Port Authority Edition – Internet Vulnerability Profiling
by Steve Gibson,  Gibson Research Corporation.





Goto Port 109
Probe Port 110
Enter Port: 0-65535
Goto Port 111



Port Authority Database

Port 110

Name: 
pop3

Purpose: 
Post Office Protocol - Version 3

Description: 
Pop3 "post office protocol" is used by eMail clients for the retrieval of their eMail from designated eMail "post office" servers. Email Clients such as Microsoft Outlook, Netscape, Eudora, and many others, connect to port 110 of a remote eMail server, then use the pop3 protocol to retrieve their eMail. They first identify and authenticate themselves by logging on to the remote eMail server using their eMail account information. After doing so they are permitted to view and download their waiting eMail.

Related Ports: 
25, 143




Background and Additional Information:

Pop3 on port 110 is the older of the two popular protocols used to retrieve eMail from remote mail servers. (The newer protocol, imap, the Internet message access protocol, uses port 143.) End-user eMail clients send eMail to remote eMail servers using the SMTP protocol on port 25 and typically retrieve their eMail using either pop3 or imap. Email clients and servers must each support both an eMail sending (SMTP) and retrieving (pop3 or imap) protocol.

Local POP proxies

Although it is uncommon for end-user PCs to host a full eMail server, anti-virus and anti-spam "filtering" programs often open the user's local port 110 to provide convenient eMail filtering through a technique known as "proxying". The bad news is that some of these programs cause this port to be opened and exposed to the outside world — to the whole Internet — which can create serious vulnerabilities for the user's PC.

The idea behind a "local proxy" is that the anti-virus or anti-spam program needs to "filter" the remote eMail before it reaches the local eMail client program. So the proxying filter program creates a little local pop3 or imap server right there on the user's machine. The user instructs their eMail client to retrieve eMail from port 110 or 143 of their own computer, and the proxy, in turn, fetches the eMail from the remote eMail server.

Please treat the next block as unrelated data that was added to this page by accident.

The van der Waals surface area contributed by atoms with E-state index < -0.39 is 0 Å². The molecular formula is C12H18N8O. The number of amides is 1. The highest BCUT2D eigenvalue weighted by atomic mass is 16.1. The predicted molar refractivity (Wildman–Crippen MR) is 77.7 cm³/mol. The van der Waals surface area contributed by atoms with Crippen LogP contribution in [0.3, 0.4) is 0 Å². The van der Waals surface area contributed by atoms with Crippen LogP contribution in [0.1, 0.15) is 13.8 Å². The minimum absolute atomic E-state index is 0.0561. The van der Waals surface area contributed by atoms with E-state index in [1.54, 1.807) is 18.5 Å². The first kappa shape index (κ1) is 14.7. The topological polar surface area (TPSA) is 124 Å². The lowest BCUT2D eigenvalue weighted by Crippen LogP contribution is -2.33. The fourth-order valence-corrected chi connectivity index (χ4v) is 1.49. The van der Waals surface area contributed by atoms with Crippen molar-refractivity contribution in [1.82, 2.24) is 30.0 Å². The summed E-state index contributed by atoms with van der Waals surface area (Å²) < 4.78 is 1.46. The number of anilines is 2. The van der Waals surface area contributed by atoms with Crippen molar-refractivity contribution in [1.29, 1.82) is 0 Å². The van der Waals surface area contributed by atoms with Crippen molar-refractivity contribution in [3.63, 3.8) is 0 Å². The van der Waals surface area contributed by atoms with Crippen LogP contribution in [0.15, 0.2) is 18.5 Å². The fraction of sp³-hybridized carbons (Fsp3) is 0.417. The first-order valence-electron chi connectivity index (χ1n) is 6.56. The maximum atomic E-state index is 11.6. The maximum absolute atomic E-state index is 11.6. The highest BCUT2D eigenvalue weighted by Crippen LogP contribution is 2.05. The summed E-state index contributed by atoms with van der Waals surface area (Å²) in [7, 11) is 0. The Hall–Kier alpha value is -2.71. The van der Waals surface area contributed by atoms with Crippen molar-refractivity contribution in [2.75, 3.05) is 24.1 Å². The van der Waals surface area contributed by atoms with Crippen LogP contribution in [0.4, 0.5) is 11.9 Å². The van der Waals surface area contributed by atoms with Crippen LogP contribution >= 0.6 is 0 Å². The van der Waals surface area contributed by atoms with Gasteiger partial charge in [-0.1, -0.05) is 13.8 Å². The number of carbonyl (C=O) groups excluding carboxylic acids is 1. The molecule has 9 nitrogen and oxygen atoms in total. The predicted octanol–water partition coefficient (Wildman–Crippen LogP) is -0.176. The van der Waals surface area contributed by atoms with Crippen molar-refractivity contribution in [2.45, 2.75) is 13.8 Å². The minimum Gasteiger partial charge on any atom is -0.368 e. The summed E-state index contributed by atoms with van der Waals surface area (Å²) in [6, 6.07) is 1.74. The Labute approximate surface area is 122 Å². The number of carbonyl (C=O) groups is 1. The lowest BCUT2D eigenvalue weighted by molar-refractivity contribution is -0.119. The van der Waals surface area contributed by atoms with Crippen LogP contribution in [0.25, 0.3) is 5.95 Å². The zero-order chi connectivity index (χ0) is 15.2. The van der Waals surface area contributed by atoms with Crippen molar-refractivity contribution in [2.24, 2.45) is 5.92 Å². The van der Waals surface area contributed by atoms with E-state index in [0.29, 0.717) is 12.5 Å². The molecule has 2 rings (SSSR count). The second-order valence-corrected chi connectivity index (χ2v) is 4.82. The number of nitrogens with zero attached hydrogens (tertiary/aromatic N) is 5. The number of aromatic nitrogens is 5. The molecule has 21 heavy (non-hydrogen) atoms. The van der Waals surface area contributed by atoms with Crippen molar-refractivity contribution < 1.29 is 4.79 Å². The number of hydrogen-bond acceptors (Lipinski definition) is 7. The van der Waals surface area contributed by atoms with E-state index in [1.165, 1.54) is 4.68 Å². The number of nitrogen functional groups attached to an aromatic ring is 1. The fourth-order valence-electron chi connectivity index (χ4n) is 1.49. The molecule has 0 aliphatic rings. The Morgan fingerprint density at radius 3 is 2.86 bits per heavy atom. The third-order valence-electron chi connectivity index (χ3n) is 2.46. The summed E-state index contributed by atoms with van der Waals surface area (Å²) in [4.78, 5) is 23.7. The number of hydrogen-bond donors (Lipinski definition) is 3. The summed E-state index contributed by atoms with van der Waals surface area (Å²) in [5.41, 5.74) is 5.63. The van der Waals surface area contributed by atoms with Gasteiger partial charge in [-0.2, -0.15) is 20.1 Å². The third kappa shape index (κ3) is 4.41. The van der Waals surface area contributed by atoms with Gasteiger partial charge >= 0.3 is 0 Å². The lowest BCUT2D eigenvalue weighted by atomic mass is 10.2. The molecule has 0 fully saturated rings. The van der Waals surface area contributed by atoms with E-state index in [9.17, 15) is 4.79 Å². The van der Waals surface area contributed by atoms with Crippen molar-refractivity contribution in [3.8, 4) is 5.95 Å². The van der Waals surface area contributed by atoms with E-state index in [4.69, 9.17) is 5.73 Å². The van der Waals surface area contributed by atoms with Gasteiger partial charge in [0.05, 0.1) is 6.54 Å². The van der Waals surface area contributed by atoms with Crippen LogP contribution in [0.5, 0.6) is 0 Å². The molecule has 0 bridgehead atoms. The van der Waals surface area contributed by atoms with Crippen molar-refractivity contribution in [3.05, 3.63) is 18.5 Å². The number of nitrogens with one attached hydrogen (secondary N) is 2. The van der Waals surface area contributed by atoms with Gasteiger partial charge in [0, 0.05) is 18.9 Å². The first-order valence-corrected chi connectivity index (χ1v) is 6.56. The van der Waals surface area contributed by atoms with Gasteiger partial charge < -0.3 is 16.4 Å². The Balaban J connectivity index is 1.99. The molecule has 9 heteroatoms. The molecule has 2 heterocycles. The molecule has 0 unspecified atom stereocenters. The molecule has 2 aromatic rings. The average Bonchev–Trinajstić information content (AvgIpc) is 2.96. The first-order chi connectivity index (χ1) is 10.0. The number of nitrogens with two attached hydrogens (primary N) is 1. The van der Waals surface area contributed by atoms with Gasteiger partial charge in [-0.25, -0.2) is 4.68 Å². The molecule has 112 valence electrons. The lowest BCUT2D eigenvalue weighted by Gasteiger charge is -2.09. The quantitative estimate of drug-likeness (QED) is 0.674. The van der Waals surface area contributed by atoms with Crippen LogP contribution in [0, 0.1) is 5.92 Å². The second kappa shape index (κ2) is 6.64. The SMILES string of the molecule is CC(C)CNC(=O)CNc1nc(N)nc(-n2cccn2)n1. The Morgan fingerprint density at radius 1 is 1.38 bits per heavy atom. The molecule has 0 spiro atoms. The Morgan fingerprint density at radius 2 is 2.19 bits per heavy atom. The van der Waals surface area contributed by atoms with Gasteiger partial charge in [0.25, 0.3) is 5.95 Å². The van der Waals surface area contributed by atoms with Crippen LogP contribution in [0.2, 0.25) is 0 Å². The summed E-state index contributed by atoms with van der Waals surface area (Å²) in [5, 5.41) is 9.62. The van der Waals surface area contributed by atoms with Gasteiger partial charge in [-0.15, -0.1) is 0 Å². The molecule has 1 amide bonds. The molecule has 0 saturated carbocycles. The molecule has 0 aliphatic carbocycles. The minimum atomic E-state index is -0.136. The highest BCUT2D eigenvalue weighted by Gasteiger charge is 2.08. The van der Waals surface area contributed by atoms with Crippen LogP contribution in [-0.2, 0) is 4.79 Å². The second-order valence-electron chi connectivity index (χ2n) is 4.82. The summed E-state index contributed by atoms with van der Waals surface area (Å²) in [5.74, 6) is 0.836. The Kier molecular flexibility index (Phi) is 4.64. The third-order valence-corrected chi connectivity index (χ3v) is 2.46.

This places the proxy "in line" between the remote eMail server and the local eMail client. The Proxy retrieves eMail from the remote server, checks it, filters it, virus scans it, or whatever, then offers it to the local eMail client through its own local pop3 or imap server running on port 110 or 143.

The only trouble with this is that poorly or hastily written local proxies can sometimes create the side-effect of opening the same local server to connections from the entire Internet. If such a proxy also had some insecure features which could be exploited (which is always a concern with any publicly accessible Internet servers) it might be possible for nefarious hackers to exploit the local server's security weaknesses as a means of gaining an advantage of some sort.

Closing port 110

Under no circumstances would you want port 110 of a local proxy (or any local proxy ports for that matter) to be open to the outside world. It's unlikely that you would have a full eMail server running on your machine, but a local proxy such as that described above is becoming more common. If our probes show that your machine has port 110 open, you should determine the cause and see about updating your software, or determine how to close this port to outside access. If all else fails, the use of a NAT router or personal firewall would do the trick.

The POP3 RFC (the complete specification)

The specification of every nuance and detail of the POP3 protocol:

  http://www.ietf.org/rfc/rfc1939.txt

  http://www.faqs.org/rfcs/rfc1939.html

Trojan Sightings: ProMail trojan

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